Global measures needed to combat numerous new forms of criminality throughout the world will be the main focus of debate when the Vienna- based United Nations Commission on Crime Prevention and Criminal Justice meeting which started on Monday.

High on the agenda is United Nations efforts to combat corruption of public officials, a move that has been gaining momentum now that the 185-Member General Assembly during last December adopted two important resolutions setting international norms for conduct by public officials and in international trade.

The task before the 40-member Commission will now be to develop concrete measures that can be followed by States seeking to act against such practices as bribery, fraud, illicit political contributions, vote by buying and other abuses.

With the increasing globalisation of organised criminality, and the movement of organised criminals into such areas as international car theft, the smuggling of illegal migrants, trafficking in children and trafficking in donor organs, the Commission is expected to decide on whether to proceed towards the elaboration of an international convention aimed at eliminating the loopholes allowing such groups to proliferate.


The Commission on Sustainable Development concluded its fifth session on friday by approving a draft final document to be transmitted to the nineteenth special session of the General Assembly which will review the implementation of Agenda 21.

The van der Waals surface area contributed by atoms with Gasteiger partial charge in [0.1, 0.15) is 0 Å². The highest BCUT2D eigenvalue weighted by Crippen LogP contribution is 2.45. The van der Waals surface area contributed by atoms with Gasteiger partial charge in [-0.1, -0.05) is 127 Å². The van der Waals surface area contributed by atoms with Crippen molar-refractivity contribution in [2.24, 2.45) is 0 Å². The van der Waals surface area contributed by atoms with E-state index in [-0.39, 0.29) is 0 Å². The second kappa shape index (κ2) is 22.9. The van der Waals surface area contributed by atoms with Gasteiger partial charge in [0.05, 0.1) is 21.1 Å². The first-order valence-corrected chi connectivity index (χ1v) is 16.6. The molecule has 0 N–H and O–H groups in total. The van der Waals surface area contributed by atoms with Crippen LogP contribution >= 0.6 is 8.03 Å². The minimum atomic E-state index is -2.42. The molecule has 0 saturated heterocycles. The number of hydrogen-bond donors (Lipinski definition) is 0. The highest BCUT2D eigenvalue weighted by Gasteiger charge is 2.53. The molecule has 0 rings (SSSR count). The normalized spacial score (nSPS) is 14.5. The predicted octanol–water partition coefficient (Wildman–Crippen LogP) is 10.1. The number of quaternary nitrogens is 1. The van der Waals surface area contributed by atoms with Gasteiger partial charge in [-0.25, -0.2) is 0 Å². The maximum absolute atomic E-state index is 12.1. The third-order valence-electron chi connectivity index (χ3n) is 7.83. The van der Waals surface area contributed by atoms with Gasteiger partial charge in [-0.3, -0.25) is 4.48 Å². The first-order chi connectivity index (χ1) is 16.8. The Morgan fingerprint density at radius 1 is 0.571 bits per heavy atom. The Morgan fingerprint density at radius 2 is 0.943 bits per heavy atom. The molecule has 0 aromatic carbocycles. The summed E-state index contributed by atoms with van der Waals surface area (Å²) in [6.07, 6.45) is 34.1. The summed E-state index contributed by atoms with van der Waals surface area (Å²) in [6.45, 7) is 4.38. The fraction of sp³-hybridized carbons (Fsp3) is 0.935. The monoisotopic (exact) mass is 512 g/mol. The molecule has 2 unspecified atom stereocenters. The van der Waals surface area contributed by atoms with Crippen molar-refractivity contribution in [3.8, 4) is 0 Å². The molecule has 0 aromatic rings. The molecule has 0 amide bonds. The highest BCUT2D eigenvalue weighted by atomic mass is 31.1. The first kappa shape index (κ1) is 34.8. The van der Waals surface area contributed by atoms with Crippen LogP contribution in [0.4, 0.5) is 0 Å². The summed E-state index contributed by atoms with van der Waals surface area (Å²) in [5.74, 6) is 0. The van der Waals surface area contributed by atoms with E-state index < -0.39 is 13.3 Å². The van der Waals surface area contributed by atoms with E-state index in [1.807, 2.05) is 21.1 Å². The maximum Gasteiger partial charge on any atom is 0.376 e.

During the three-week session, the 53-member Commission met to prepare for the Assembly's special session, to be held from 23 to 27 June. The draft final document as approved by the commission, generally, the structure of the report of the Commission's Ad Hoc Working Group, excluding an introductory statement of commitment or policy.

The papers approved dealt with an assessment of progress made since UNCED, implementation in areas requiring urgent action, and international institutional arrangements.

In addition, the Commission approved two draft decisions, one on the implementation of the Barbados Programme of Action for the Sustainable Development of Small Island Developing States, and the other on the suggested programme of work to be included in the proposed programme budget for the 1998 - 1999 biennium.


For information purposes only - - not an official record

From the United Nations home page at <http://www.un.org> - email: unnews@un.org